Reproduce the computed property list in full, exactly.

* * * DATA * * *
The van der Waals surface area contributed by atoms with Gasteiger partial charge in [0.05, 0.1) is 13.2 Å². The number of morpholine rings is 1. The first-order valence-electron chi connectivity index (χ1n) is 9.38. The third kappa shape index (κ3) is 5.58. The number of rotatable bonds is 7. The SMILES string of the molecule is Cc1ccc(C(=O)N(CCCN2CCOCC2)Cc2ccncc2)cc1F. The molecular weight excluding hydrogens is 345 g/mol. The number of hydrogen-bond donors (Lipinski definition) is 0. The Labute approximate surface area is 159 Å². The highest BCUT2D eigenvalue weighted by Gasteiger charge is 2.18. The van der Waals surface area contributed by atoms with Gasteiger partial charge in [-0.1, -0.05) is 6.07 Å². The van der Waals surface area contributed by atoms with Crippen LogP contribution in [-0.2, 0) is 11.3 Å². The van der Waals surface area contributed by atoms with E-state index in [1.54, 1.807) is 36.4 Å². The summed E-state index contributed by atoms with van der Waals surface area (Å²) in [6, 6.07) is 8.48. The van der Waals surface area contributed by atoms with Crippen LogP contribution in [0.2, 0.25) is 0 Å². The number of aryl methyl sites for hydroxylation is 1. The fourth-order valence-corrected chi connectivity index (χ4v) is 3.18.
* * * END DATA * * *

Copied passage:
The van der Waals surface area contributed by atoms with Gasteiger partial charge in [0.05, 0.1) is 13.2 Å². The number of morpholine rings is 1. The first-order valence-electron chi connectivity index (χ1n) is 9.38. The third kappa shape index (κ3) is 5.58. The number of rotatable bonds is 7. The SMILES string of the molecule is Cc1ccc(C(=O)N(CCCN2CCOCC2)Cc2ccncc2)cc1F. The molecular weight excluding hydrogens is 345 g/mol. The number of hydrogen-bond donors (Lipinski definition) is 0. The Labute approximate surface area is 159 Å². The highest BCUT2D eigenvalue weighted by Gasteiger charge is 2.18. The van der Waals surface area contributed by atoms with Gasteiger partial charge in [-0.1, -0.05) is 6.07 Å². The van der Waals surface area contributed by atoms with Crippen LogP contribution in [-0.2, 0) is 11.3 Å². The van der Waals surface area contributed by atoms with E-state index in [1.54, 1.807) is 36.4 Å². The summed E-state index contributed by atoms with van der Waals surface area (Å²) in [6, 6.07) is 8.48. The van der Waals surface area contributed by atoms with Crippen LogP contribution in [0.2, 0.25) is 0 Å². The number of aryl methyl sites for hydroxylation is 1. The fourth-order valence-corrected chi connectivity index (χ4v) is 3.18.